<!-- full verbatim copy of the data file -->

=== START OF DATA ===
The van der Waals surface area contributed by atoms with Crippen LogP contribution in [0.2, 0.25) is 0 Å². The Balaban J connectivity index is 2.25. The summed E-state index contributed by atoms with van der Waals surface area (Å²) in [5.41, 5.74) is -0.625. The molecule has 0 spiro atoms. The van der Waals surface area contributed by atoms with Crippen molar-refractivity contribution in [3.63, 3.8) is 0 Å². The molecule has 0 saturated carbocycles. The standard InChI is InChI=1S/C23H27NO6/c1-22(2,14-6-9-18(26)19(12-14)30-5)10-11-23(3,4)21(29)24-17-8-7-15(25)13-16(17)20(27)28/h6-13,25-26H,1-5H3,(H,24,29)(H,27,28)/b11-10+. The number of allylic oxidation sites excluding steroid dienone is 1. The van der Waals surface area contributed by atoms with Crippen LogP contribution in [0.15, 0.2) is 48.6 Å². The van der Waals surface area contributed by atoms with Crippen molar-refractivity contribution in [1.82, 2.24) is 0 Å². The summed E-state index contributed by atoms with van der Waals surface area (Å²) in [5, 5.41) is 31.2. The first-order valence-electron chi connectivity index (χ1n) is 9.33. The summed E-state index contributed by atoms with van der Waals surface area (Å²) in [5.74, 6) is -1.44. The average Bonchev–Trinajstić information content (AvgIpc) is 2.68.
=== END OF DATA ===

The van der Waals surface area contributed by atoms with Crippen LogP contribution in [0.2, 0.25) is 0 Å². The Balaban J connectivity index is 2.25. The summed E-state index contributed by atoms with van der Waals surface area (Å²) in [5.41, 5.74) is -0.625. The molecule has 0 spiro atoms. The van der Waals surface area contributed by atoms with Crippen molar-refractivity contribution in [3.63, 3.8) is 0 Å². The molecule has 0 saturated carbocycles. The standard InChI is InChI=1S/C23H27NO6/c1-22(2,14-6-9-18(26)19(12-14)30-5)10-11-23(3,4)21(29)24-17-8-7-15(25)13-16(17)20(27)28/h6-13,25-26H,1-5H3,(H,24,29)(H,27,28)/b11-10+. The number of allylic oxidation sites excluding steroid dienone is 1. The van der Waals surface area contributed by atoms with Crippen LogP contribution in [0.15, 0.2) is 48.6 Å². The van der Waals surface area contributed by atoms with Crippen molar-refractivity contribution in [1.82, 2.24) is 0 Å². The summed E-state index contributed by atoms with van der Waals surface area (Å²) in [5, 5.41) is 31.2. The first-order valence-electron chi connectivity index (χ1n) is 9.33. The summed E-state index contributed by atoms with van der Waals surface area (Å²) in [5.74, 6) is -1.44. The average Bonchev–Trinajstić information content (AvgIpc) is 2.68.